As noted, the accident occurred in January 2005. Mannina sought treatment from Thomas Abraham, M.D., on August 17, 2005, which was approximately six months following the accident. He had received treatment from his family doctor in the interim, but sought further treatment from Dr. Abraham when his symptoms did not improve. Those symptoms included pain in the neck, back, left shoulder, and left knee. When first seen by Dr. Abraham, he complained of "marked neck pain radiating to the arms," as well as "severe pain in the back radiating to the legs with painful motion." On physical examination, Dr. Abraham noted tenderness, decreased ranges of motion, and spasm of the paracervical and trapezii muscles, as well as spasm of the illiolumbar and paraspinal muscles. He also noted bilateral hamstring spasms.

On November 10, 2005, Mannina had a CT scan of the cervical spine. The radiologist noted the following:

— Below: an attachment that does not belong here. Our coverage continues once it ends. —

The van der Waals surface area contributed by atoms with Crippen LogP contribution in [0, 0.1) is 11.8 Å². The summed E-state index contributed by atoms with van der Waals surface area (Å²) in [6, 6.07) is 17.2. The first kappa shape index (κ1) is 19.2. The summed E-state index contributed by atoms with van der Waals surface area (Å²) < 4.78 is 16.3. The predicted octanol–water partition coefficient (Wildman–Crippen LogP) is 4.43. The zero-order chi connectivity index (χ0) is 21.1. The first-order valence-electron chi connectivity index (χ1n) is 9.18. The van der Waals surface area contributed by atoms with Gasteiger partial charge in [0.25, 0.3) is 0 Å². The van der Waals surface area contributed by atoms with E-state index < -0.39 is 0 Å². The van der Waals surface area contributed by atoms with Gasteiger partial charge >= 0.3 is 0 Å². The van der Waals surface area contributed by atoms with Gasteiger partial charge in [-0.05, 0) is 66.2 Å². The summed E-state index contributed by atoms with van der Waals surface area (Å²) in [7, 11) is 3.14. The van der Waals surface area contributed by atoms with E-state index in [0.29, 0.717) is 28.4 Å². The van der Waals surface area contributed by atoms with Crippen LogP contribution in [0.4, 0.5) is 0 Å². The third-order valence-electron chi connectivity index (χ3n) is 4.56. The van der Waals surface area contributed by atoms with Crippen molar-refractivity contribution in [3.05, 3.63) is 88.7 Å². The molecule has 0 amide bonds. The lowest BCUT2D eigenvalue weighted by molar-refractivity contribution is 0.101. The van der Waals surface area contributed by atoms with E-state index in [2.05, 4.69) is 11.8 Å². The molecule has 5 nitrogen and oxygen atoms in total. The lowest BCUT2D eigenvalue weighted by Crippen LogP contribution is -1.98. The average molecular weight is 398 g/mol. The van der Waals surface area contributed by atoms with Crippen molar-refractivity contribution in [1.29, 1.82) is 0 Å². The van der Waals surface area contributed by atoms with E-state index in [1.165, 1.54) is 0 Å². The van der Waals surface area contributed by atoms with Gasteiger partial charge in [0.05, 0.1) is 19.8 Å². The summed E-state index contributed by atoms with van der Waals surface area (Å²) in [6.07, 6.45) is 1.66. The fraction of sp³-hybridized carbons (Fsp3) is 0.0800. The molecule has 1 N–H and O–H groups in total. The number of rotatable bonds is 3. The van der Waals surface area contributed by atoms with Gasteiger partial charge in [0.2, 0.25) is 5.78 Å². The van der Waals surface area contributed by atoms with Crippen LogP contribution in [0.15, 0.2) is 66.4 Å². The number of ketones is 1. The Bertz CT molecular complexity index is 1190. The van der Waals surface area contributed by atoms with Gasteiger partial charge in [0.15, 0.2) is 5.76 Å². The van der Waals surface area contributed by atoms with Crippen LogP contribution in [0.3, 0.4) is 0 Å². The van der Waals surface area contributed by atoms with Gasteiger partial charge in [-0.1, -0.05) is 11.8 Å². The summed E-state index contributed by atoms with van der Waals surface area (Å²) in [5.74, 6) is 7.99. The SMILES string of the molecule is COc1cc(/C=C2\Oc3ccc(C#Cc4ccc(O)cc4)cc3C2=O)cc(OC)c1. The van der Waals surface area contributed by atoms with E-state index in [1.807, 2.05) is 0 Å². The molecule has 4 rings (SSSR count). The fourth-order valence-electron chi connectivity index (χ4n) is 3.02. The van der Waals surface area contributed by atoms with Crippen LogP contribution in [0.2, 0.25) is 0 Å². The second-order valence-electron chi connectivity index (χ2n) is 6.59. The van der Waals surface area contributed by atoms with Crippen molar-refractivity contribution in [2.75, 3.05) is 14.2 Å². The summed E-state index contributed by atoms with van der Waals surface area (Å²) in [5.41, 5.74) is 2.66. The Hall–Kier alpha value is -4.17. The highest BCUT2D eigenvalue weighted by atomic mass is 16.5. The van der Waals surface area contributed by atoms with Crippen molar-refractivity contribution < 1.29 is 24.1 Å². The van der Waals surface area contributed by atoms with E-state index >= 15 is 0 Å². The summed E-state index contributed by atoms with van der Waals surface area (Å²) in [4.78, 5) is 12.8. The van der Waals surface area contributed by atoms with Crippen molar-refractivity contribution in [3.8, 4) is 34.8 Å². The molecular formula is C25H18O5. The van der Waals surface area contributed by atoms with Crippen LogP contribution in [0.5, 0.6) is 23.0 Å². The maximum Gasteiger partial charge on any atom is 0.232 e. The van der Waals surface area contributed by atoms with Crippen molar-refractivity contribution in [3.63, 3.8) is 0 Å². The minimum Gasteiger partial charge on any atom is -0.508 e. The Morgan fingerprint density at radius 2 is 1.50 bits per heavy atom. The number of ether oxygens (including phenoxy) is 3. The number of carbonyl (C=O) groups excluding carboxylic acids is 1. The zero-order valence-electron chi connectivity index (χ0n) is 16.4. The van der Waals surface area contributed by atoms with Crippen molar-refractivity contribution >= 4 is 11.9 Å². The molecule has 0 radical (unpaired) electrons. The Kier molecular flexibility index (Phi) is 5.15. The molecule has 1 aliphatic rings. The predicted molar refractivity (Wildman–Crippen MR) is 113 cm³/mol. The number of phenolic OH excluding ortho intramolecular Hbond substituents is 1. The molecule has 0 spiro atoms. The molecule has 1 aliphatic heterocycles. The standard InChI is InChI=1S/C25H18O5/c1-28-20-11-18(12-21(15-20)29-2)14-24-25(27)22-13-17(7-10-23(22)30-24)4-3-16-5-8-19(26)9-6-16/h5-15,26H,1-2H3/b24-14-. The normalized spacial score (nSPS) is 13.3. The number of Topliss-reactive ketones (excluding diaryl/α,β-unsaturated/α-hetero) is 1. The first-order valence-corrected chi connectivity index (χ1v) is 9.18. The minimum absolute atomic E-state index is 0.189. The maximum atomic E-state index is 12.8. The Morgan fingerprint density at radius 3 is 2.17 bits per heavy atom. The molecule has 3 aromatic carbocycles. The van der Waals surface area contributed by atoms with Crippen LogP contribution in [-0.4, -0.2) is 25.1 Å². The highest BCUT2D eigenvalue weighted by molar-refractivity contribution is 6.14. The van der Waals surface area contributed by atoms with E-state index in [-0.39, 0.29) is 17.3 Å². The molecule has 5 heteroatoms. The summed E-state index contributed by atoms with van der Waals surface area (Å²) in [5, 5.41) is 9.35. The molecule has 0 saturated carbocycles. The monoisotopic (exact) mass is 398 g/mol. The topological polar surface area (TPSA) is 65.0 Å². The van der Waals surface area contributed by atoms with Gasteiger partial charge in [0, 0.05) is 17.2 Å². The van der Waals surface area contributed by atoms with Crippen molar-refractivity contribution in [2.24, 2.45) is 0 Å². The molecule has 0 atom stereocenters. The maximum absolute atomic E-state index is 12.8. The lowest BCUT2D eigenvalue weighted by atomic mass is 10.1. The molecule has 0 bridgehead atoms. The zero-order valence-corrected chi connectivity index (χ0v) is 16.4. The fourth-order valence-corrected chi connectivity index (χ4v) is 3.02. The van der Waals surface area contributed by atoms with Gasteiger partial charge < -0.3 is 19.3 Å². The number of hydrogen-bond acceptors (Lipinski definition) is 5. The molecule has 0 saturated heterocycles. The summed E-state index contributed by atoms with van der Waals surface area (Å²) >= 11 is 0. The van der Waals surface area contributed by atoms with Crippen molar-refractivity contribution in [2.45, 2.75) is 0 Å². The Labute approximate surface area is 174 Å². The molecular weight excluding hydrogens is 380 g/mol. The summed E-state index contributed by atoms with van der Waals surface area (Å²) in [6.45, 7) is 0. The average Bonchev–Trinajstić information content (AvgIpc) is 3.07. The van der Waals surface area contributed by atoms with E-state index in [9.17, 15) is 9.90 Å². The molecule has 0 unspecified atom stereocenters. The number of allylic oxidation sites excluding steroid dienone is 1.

Ther[e] is disc space narrowing at C3-4 and C6-7. The vertebral bodies and posterior elements are otherwise intact without evidence of fracture or misalignment. There is no evidence of canal stenosis or foraminal stenosis. The paravertebral soft tissues have a normal appearance. No obvious disc herniations are seen. However, this would be better visualized on a magnetic resonance scan, which could be obtained subsequently if clinically indicated.



There was also a CT scan of the lumbar spine on the same date. The radiologist noted:

The lumbar vertebral bodies are in normal alignment through L5. There is a mild spondylolisthesis at L5-S1 with mild anterior displacement at L5 on S1. There is a disc space narrowing with vacuum phenomenon consistent with disc degeneration at the L5-S1 level. Facet arthropathy is seen in the lower lumbar spine and spondylolysis are suspected at the L5-S1 level, definitely on the right and probably on the left. No evidence of a focal disc herniation is seen. However, this would be better demonstrated on a magnetic resonance study, which could be obtained subsequently if clinically indicated. There is no evidence of canal stenosis or foraminal stenosis. The paravertebral soft tissues have a normal appearance.